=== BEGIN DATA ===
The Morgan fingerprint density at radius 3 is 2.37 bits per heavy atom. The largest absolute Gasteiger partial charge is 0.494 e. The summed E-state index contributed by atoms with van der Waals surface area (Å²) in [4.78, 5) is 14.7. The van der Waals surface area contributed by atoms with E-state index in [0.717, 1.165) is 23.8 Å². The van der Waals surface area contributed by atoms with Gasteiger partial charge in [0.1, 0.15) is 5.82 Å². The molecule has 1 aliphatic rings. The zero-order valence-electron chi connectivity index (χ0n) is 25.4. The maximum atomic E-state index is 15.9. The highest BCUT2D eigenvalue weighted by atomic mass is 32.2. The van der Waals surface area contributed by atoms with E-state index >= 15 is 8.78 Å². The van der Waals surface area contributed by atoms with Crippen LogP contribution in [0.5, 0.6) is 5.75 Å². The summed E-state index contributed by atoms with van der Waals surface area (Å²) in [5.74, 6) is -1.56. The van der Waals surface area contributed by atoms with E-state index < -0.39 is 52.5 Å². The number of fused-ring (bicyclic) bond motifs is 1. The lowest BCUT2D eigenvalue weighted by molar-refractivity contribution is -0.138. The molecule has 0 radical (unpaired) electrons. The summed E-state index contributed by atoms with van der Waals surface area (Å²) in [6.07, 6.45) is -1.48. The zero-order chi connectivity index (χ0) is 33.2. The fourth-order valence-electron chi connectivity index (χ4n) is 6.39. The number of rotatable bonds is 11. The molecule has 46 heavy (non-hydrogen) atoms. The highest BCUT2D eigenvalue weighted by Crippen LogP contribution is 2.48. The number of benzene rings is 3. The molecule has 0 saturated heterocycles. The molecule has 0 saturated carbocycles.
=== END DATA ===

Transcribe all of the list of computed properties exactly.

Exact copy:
The Morgan fingerprint density at radius 3 is 2.37 bits per heavy atom. The largest absolute Gasteiger partial charge is 0.494 e. The summed E-state index contributed by atoms with van der Waals surface area (Å²) in [4.78, 5) is 14.7. The van der Waals surface area contributed by atoms with E-state index in [0.717, 1.165) is 23.8 Å². The van der Waals surface area contributed by atoms with Gasteiger partial charge in [0.1, 0.15) is 5.82 Å². The molecule has 1 aliphatic rings. The zero-order valence-electron chi connectivity index (χ0n) is 25.4. The maximum atomic E-state index is 15.9. The highest BCUT2D eigenvalue weighted by atomic mass is 32.2. The van der Waals surface area contributed by atoms with E-state index >= 15 is 8.78 Å². The van der Waals surface area contributed by atoms with Crippen LogP contribution in [0.5, 0.6) is 5.75 Å². The summed E-state index contributed by atoms with van der Waals surface area (Å²) in [5.74, 6) is -1.56. The van der Waals surface area contributed by atoms with E-state index < -0.39 is 52.5 Å². The number of fused-ring (bicyclic) bond motifs is 1. The lowest BCUT2D eigenvalue weighted by molar-refractivity contribution is -0.138. The molecule has 0 radical (unpaired) electrons. The summed E-state index contributed by atoms with van der Waals surface area (Å²) in [6.07, 6.45) is -1.48. The zero-order chi connectivity index (χ0) is 33.2. The fourth-order valence-electron chi connectivity index (χ4n) is 6.39. The number of rotatable bonds is 11. The molecule has 46 heavy (non-hydrogen) atoms. The highest BCUT2D eigenvalue weighted by Crippen LogP contribution is 2.48. The number of benzene rings is 3. The molecule has 0 saturated heterocycles. The molecule has 0 saturated carbocycles.